If you are looking for a book to introduce you to the world of witchcraft and witches this is a great start. It’s all about using the stereotypes surrounding witches through out history and modern day technology and ideals to become more confident. Basic Witches talks about fashion, make up, dealing with nervousness, familiars, exercise, Netflix, emoji, finding love and friendship, the power of saying no, divination, and getting rid of toxic relationships. It is definitely about finding what mak If you are looking for a book to introduce you to the world of witchcraft and witches this is a great start. It’s all about using the stereotypes surrounding witches through out history and modern day technology and ideals to become more confident. Basic Witches talks about fashion, make up, dealing with nervousness, familiars, exercise, Netflix, emoji, finding love and friendship, the power of saying no, divination, and getting rid of toxic relationships. It is definitely about finding what makes you happy and confidant, while keeping witchcraft in mind. It’s a fun and easy read, full of interesting ideas and witch history facts. And it has really cute illustrations. It’s made me want to stock up on candles and sage and get a cat familiar. I really enjoyed this book and I read it in less then 24 hours. I’m going to try a few of the spells soon too. Most of the spells or rituals are more like positive thinking. So if you are looking for a book to help you become a witch or wicca, this isn’t for you. It’s more of a casual witch book, for those who don’t want to or aren’t ready to dive deeper into magic.
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  • Samantha
    January 1, 1970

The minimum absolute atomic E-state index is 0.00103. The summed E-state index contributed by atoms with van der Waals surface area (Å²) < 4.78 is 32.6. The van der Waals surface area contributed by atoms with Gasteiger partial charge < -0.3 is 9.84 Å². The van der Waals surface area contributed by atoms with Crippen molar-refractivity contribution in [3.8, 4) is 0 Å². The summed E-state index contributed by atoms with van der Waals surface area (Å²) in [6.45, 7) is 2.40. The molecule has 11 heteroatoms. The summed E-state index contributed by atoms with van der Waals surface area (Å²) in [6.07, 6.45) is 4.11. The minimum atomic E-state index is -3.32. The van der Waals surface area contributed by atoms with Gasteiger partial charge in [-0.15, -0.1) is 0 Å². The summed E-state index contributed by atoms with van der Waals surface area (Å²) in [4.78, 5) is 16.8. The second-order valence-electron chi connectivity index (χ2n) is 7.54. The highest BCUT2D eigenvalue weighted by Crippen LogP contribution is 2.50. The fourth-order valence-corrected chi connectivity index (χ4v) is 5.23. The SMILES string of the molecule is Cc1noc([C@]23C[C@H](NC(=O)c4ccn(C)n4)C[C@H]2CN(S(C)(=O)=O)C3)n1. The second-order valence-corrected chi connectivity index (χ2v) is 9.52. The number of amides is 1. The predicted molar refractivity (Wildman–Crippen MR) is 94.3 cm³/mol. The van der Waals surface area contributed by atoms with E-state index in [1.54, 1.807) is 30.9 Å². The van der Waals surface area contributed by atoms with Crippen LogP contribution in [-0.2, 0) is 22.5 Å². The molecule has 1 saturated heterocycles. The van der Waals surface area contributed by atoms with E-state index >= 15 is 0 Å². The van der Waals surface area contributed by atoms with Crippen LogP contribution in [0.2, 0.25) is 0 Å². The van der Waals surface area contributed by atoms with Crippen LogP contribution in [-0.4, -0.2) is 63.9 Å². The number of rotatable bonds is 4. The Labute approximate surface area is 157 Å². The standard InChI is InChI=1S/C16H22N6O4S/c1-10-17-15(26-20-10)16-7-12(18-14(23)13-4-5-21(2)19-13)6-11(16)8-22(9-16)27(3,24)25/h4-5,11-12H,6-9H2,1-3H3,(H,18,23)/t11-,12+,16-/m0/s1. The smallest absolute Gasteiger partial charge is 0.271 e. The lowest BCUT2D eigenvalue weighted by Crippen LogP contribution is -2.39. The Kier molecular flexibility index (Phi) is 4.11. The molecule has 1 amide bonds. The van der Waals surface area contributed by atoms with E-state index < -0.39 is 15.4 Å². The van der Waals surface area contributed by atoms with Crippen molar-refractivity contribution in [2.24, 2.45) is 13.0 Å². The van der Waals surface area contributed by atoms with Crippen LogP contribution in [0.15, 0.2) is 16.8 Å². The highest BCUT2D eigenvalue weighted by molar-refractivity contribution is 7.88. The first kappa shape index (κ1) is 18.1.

I received an ARC of Basic Witches: How to Summon Success, Banish Drama, and Raise Hell with Your Coven from Quirk Books for review on Rogues Portal . You can read an excerpt of that review below, or click this link to read it in full.***Co-authors Jaya Saxena (Elle.com) and Jess Zimmerman (Establishment) approach witchcraft the way many modern witches do: as a reclamation of a history and term that brings to mind unruly women with serious attitude. Basic Witches acknowledges that it isn’t just I received an ARC of Basic Witches: How to Summon Success, Banish Drama, and Raise Hell with Your Coven from Quirk Books for review on Rogues Portal . You can read an excerpt of that review below, or click this link to read it in full.***Co-authors Jaya Saxena (Elle.com) and Jess Zimmerman (Establishment) approach witchcraft the way many modern witches do: as a reclamation of a history and term that brings to mind unruly women with serious attitude. Basic Witches acknowledges that it isn’t just women who identify as witches, and offers ideas for adapting spells for people who are elsewhere on the gender spectrum. But it focuses mostly on women and women-centric language, which may be off-putting to men or non-binary people....At its heart, Basic Witches seeks to assure readers that anyone is capable of doing magic. Intention-setting and belief play a huge factor in every spell. There is no point where Saxena or Zimmerman argue that someone isn’t or can’t be a witch. They explore magic practically as well as possibly. Plus, they give you all kinds of tools to hex the patriarchy by elevating yourself, and that’s awesome.
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  • Tina
    January 1, 1970